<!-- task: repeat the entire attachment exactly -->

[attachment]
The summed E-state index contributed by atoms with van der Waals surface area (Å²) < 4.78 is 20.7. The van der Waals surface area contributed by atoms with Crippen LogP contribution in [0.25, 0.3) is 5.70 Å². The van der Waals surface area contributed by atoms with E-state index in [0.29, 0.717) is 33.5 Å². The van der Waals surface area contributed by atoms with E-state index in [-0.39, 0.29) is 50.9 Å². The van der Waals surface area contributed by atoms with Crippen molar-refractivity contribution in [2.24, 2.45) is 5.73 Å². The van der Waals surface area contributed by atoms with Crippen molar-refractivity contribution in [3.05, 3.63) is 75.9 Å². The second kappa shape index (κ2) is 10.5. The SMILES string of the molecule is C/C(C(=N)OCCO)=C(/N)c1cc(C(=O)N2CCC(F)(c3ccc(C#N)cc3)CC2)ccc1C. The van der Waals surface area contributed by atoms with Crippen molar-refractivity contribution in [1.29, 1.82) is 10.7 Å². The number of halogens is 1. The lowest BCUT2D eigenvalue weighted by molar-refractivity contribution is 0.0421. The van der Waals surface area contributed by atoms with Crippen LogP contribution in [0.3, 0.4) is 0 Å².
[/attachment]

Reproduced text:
The summed E-state index contributed by atoms with van der Waals surface area (Å²) < 4.78 is 20.7. The van der Waals surface area contributed by atoms with Crippen LogP contribution in [0.25, 0.3) is 5.70 Å². The van der Waals surface area contributed by atoms with E-state index in [0.29, 0.717) is 33.5 Å². The van der Waals surface area contributed by atoms with E-state index in [-0.39, 0.29) is 50.9 Å². The van der Waals surface area contributed by atoms with Crippen molar-refractivity contribution in [2.24, 2.45) is 5.73 Å². The van der Waals surface area contributed by atoms with Crippen molar-refractivity contribution in [3.05, 3.63) is 75.9 Å². The second kappa shape index (κ2) is 10.5. The SMILES string of the molecule is C/C(C(=N)OCCO)=C(/N)c1cc(C(=O)N2CCC(F)(c3ccc(C#N)cc3)CC2)ccc1C. The van der Waals surface area contributed by atoms with Crippen molar-refractivity contribution in [1.29, 1.82) is 10.7 Å². The number of halogens is 1. The lowest BCUT2D eigenvalue weighted by molar-refractivity contribution is 0.0421. The van der Waals surface area contributed by atoms with Crippen LogP contribution in [0.3, 0.4) is 0 Å².